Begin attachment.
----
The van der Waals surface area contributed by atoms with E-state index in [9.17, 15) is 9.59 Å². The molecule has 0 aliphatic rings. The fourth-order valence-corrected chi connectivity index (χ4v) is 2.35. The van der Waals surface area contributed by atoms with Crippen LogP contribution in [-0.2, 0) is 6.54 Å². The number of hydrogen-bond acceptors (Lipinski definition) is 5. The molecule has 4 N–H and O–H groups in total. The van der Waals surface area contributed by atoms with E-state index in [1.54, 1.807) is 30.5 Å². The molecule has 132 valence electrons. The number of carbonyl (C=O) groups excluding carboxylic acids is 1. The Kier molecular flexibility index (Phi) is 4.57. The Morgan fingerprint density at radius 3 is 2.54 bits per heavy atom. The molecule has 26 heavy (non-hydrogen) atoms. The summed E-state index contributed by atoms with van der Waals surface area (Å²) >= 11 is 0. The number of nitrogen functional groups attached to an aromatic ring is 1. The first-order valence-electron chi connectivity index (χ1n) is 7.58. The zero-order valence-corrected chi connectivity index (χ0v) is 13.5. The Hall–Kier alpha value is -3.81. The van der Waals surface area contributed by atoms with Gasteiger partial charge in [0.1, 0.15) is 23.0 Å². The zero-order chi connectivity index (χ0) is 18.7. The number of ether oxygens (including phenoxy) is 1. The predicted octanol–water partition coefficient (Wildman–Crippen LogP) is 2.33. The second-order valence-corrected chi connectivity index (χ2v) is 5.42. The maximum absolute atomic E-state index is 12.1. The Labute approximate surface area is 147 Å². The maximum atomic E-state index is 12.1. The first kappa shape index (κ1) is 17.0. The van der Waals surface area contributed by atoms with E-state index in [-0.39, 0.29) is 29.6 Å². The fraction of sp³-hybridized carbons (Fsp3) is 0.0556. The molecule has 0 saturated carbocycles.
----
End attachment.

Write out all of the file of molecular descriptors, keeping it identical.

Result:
The van der Waals surface area contributed by atoms with E-state index in [9.17, 15) is 9.59 Å². The molecule has 0 aliphatic rings. The fourth-order valence-corrected chi connectivity index (χ4v) is 2.35. The van der Waals surface area contributed by atoms with Crippen LogP contribution in [-0.2, 0) is 6.54 Å². The number of hydrogen-bond acceptors (Lipinski definition) is 5. The molecule has 4 N–H and O–H groups in total. The van der Waals surface area contributed by atoms with E-state index in [1.54, 1.807) is 30.5 Å². The molecule has 132 valence electrons. The number of carbonyl (C=O) groups excluding carboxylic acids is 1. The Kier molecular flexibility index (Phi) is 4.57. The Morgan fingerprint density at radius 3 is 2.54 bits per heavy atom. The molecule has 26 heavy (non-hydrogen) atoms. The summed E-state index contributed by atoms with van der Waals surface area (Å²) >= 11 is 0. The number of nitrogen functional groups attached to an aromatic ring is 1. The first-order valence-electron chi connectivity index (χ1n) is 7.58. The zero-order valence-corrected chi connectivity index (χ0v) is 13.5. The Hall–Kier alpha value is -3.81. The van der Waals surface area contributed by atoms with Gasteiger partial charge in [0.1, 0.15) is 23.0 Å². The zero-order chi connectivity index (χ0) is 18.7. The number of ether oxygens (including phenoxy) is 1. The predicted octanol–water partition coefficient (Wildman–Crippen LogP) is 2.33. The second-order valence-corrected chi connectivity index (χ2v) is 5.42. The maximum absolute atomic E-state index is 12.1. The Labute approximate surface area is 147 Å². The maximum atomic E-state index is 12.1. The first kappa shape index (κ1) is 17.0. The van der Waals surface area contributed by atoms with E-state index in [-0.39, 0.29) is 29.6 Å². The fraction of sp³-hybridized carbons (Fsp3) is 0.0556. The molecule has 0 saturated carbocycles.